The Communist Takeover
The Russian occupation of Hungary after WWII found the two million strong Reformed Church in the springtime of a popular awakening. The Reformed Church had her 400year-old network of parochial elementary and secondary schools, four theological seminaries, two hospitals, one school for deacons, three deaconess orders, and approximately fifty orphanages, old peoples’ homes, and various other organizations.
The Communist tactic was to avoid open confrontation with the churches whenever possible. They encouraged dissatisfied elements to undermine the church leaders. The bishops were “requested” to remove educated elders by their “voluntary” resignation. Thereby, the church lost her most capable Laity. Ministers, deans and bishops were continuously pressured to declare their loyalty to the “Peoples’ Democracy”.
The Political Police created an atmosphere of fear. They “discovered” one “conspiracy” after another, and scores of Hungarians were arrested, beaten, tortured and hanged. In these so-called conspiracies, the aristocracy, the old Army and police, as well as the clergy, were invariably represented. Under duress, those arrested admitted to things that they had never done. Members of the parliament were no exception; many of them were imprisoned or forced to leave for the West.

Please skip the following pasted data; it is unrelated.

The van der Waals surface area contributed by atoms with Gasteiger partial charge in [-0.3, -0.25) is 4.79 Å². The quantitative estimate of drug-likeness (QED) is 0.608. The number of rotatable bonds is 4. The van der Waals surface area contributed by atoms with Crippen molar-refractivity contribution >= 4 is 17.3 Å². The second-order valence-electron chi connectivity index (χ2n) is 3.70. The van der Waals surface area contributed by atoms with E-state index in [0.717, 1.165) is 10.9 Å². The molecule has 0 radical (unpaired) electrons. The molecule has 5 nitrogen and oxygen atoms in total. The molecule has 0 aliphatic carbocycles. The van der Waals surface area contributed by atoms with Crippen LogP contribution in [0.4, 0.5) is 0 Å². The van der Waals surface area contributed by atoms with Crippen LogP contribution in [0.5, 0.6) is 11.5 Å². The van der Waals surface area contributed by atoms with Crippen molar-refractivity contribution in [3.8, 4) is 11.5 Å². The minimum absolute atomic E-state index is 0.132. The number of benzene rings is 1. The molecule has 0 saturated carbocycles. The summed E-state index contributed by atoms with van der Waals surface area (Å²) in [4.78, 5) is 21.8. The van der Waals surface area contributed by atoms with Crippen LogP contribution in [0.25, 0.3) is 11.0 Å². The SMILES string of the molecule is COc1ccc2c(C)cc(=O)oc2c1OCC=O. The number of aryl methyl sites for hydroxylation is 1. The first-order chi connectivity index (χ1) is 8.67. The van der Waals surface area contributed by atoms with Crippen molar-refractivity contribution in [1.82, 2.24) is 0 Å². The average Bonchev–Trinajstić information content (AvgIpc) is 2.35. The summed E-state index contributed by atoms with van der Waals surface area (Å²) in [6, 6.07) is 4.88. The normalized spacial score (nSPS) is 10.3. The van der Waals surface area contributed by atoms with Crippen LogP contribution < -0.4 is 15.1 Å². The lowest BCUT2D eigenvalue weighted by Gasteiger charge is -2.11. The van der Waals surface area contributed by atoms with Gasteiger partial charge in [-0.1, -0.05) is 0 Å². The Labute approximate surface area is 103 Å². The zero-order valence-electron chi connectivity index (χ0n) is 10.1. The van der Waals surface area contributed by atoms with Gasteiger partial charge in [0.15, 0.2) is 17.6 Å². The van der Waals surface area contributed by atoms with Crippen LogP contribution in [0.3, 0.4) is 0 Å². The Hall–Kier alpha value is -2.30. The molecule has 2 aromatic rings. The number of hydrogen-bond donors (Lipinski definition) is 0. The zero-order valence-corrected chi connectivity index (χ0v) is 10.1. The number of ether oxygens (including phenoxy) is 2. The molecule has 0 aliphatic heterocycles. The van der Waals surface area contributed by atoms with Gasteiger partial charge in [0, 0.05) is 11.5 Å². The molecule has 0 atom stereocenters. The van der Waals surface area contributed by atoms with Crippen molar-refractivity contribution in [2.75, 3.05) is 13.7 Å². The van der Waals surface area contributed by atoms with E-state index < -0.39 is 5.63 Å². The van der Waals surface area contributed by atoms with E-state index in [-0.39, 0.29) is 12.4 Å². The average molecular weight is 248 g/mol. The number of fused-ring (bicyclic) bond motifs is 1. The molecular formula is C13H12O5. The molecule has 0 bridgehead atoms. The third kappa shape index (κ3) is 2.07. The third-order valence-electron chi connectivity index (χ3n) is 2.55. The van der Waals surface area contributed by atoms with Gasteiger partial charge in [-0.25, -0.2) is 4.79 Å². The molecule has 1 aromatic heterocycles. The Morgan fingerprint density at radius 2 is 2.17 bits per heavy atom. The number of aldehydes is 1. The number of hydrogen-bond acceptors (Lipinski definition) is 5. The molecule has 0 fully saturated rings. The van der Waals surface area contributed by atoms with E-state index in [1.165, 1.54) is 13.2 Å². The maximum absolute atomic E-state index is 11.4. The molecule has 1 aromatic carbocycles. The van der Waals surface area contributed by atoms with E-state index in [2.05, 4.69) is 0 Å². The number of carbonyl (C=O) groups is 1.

At the right psychological moment, the last non-Communist parliament was forced to nationalize all the parochial schools. After that, religious education at schools was prevented by the most drastic means.
People were relieved when the government sought agreements with the churches. However, no sooner had the Reformed delegation engaged in negotiations than it became clear that they had to “agree” to a Communist blueprint. The government interfered with the election of ministers, deans and bishops. “Unacceptable” nominees were threatened with jail, unless they withdrew.2 All ministers had to take an oath on the Communist Constitution of the country, and they were repeatedly screened on their political views.